Bill from San Jose, California (aka bbum@Flickr) submitted today's photograph of bull thistle (taken last July) via the BPotD Flickr Group Pool (original image). Bill has recently written about some of his experiences with nature photography on his weblog, bbum's weblog-o-mat. Thanks again, Bill!
Cirsium vulgare is native to Europe and Asia, but is now found throughout most of North America (including all of the continental US and Alaska). Part of its success as a weedy invader is due to it being a myrmecochore – a plant whose seed is dispersed by ants (in a 1973 paper in Biotropica by Fittkau & Klinge, the authors estimated the biomass of ants to be 4x that of all terrestrial vertebrates in the Brazilian rainforest – I don't know what the numbers might be elsewhere, but you can read more about ants in Wilson EO, Hölldobler B. 2005. The rise of the ants: A phylogenetic and ecological explanation. Proc. Natl. Acad. Sci. USA 102(21): 7411-4).
Dr. Peter Harris, emeritus scientist with Agriculture and Agri-Food Canada, has written an extensive article describing Cirsium vulgare, its economic impact, methods of biological control and its ecological properties. The advantages of myrmecochory are fully outlined in the article, but I'll summarize as well. Seeds transported to ant colonies are discarded (the ants eat the protein- and fat-rich elaisome on the fruit) into abandoned galleries in the nest. In the nest, the seed is: 1) protected from above-ground predation (rodents and birds), 2) provided with a nutrient-rich environment in which to germinate (if the seed is non-dormant) and 3) if it is dormant, can remain so until the seed is exposed to light. The last advantage might require some explanation. For a biennial species like Cirsium vulgare, two bad years of no seed production (due to biological controls, fire, chemical control, etc.) could theoretically wipe out a local population. However, by having buried seeds reside in ant nests that may not germinate for many years, the long-term sustainability of the entire local population of plants is secured.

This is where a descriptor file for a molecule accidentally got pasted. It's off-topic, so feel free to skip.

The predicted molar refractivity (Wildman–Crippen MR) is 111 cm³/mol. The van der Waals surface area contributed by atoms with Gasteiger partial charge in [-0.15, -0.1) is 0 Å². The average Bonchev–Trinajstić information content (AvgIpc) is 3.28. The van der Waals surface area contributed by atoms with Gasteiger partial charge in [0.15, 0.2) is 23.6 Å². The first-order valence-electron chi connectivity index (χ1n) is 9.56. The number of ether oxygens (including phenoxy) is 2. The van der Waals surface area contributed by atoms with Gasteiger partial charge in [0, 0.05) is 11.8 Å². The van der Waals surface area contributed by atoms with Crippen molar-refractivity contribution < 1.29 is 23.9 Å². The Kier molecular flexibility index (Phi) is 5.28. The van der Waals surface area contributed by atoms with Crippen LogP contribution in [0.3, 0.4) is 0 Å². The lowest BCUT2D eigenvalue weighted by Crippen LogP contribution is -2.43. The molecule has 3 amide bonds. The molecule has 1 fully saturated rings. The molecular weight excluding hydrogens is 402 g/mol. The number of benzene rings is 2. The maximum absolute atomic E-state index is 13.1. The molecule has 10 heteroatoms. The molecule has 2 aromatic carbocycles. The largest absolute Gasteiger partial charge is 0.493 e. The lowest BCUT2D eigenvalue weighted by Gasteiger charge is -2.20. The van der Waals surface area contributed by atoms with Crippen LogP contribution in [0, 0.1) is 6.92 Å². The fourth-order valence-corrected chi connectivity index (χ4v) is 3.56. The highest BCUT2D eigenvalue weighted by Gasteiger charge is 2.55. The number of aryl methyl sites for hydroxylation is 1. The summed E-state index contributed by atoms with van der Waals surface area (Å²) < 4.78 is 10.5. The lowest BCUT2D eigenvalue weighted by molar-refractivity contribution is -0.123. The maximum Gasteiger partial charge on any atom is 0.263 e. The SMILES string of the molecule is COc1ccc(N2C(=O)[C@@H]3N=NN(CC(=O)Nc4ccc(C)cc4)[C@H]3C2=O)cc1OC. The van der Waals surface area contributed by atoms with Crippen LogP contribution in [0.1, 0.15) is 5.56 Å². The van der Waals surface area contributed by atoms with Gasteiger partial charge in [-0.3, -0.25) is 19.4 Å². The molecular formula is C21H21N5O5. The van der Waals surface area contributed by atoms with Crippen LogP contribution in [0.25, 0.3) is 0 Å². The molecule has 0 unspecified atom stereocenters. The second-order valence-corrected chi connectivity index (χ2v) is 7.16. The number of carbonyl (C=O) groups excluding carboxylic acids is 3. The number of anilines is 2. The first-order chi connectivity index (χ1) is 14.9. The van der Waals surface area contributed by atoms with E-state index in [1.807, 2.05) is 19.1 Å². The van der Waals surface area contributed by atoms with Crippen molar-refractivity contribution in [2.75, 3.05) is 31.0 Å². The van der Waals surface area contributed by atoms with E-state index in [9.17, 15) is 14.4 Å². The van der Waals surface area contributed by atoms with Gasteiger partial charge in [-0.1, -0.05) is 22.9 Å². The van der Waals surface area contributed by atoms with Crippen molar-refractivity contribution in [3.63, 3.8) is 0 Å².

Art resource link: Ruth Jones – Art of Tapestry, with images of pieces in the Galleria and Range of Work. Tapestry, like most other artwork, is certainly better witnessed in person. Still, it is possible to observe elements of composition, colour and form online (with an eye to continued attentiveness of such in photography). Site suggested by BPotD reader Margaret from Vancouver (thank you!).